I awake to the morning soliloquy of the uguisu, the Japanese nightingale. It is a soft, blue-sky day. I ride an old one-speed bike down the steep incline, and Mieko hunches painfully over her granddaughter’s child sized handlebars. She wears the typical country woman’s floppy white hat, cotton gloves and long funnels of cotton over her arms to keep off the sun. As we drop down, we pass the elementary school on the left, behind an immense wire fence. A group of children are in the act of synchronized lunges and jumping jacks, and shout in unison.
At the blind corner with the road leading to the river, we pause to peer around, cross over the deep storm ditch, and join the traffic. I memorize my landmark at the turn: stone lanterns that lead to a small shrine among the dark trees. We turn to take the path along the far bank. Walkers, a few joggers and a fisherman are already out. Here is Mieko’s plot. I am amazed, it is huge and vastly flourishing. The soil must be incredibly fertile, everything is enormous. I judge it about a quarter of an acre. For now we are to harvest only the strawberries and the snow peas.
It is pure pleasure to bend over the plants. These are the enormous strawberries sold in the shops, I’ve never picked such big ones, and they are splendid. Mouthwateringly sweet, perfectly ripe. In no time, we pick ten pounds. Next, to the peas, again, abounding, fat, sweet, delicious. Mieko rips up the plants and sets me down on a small plastic stool so I can strip the peas from the stalks. Curious walkers pause to have a look. I cull about four pounds. But today is not the day that Mieko sells anything, so she ignores them. She sends me away to wash some strawberries for a snack and cool off, as it is getting hot.
When I come to the spigot, not more than a few paces away, I feel embarrassed to wash them, as there are two aged folk resting quietly on the bench nearby, and there is no doubt that they will see the strawberries when I hold them under the water. The Japanese are so very polite, they would never take offense if I ate in front of them; I am a stranger. But they have not tasted these berries!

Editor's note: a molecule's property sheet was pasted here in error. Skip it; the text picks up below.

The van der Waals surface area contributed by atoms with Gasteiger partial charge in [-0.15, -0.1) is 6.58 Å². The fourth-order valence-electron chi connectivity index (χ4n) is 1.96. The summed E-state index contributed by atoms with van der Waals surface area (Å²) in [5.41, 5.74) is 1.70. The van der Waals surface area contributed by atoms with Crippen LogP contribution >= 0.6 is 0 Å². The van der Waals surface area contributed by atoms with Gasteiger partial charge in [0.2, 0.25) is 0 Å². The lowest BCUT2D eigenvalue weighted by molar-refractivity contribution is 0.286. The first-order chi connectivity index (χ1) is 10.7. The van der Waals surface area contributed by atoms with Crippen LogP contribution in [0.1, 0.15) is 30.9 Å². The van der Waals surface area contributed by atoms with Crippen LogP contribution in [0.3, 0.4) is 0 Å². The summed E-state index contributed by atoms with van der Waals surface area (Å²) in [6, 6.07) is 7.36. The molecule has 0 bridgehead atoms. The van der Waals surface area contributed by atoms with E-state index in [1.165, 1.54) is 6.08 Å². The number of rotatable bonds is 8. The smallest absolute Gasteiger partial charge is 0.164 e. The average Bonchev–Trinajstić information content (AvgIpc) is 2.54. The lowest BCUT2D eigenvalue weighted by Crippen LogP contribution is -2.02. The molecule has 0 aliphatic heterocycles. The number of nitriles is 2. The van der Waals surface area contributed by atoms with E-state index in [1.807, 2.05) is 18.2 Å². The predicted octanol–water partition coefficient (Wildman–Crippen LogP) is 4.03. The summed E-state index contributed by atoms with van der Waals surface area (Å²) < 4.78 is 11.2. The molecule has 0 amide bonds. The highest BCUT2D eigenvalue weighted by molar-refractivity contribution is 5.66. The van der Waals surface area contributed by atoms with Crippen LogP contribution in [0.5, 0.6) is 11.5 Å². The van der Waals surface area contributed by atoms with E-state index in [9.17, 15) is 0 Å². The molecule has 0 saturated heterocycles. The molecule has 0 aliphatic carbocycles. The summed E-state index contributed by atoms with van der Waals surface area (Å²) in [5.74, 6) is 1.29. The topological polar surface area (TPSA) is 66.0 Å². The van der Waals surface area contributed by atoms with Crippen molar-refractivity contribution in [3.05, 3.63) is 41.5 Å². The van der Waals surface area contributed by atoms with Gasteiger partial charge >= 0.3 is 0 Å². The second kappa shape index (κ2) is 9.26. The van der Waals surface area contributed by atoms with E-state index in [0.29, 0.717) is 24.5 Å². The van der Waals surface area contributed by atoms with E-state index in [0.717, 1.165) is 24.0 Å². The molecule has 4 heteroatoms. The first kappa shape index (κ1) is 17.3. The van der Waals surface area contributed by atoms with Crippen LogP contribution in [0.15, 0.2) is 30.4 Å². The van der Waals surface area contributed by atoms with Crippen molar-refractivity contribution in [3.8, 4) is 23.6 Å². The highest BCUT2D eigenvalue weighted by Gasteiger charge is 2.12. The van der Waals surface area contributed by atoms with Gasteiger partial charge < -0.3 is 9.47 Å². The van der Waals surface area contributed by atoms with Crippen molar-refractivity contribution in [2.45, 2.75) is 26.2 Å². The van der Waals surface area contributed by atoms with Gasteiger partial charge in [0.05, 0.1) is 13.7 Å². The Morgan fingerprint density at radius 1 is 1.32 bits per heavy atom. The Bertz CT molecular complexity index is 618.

I notice a large person-sized space between them, so I sit down and offer my berries, well rinsed.
“No, no!” they say.
But I know they might never have tasted a strawberry straight from the plot, deep red — and perfectly ripe — a flavor each a little different, some of flowers, some as though a touch of cinnamon has grown in, so sweet and good.
The husband is 90, and his wife is 88.
“Oh, what a good day!” she says.
Funny how the taste of something so good can make you happy.
When I get home from my first lesson with the koto (zither) teacher that day, Mieko is squatting at the front steps, attempting to feed a small feral kitten. She has been trying to tame it, bit by bit. The liquid call of the nightingale comes from quite close. Quick as a flash, the small cat leaps into the air and bats it down. It falls dead at my feet.
Quarter to five and I hear the rubber purr of the scooter and a thump, the morning paper. Crows caw. I hear Mieko getting up. She wants to go down to the plot to get some strawberries for me to take south with me on my trip, if the garden is not too muddy. She is readying plastic sacks, I hear them, and a zipper drawn.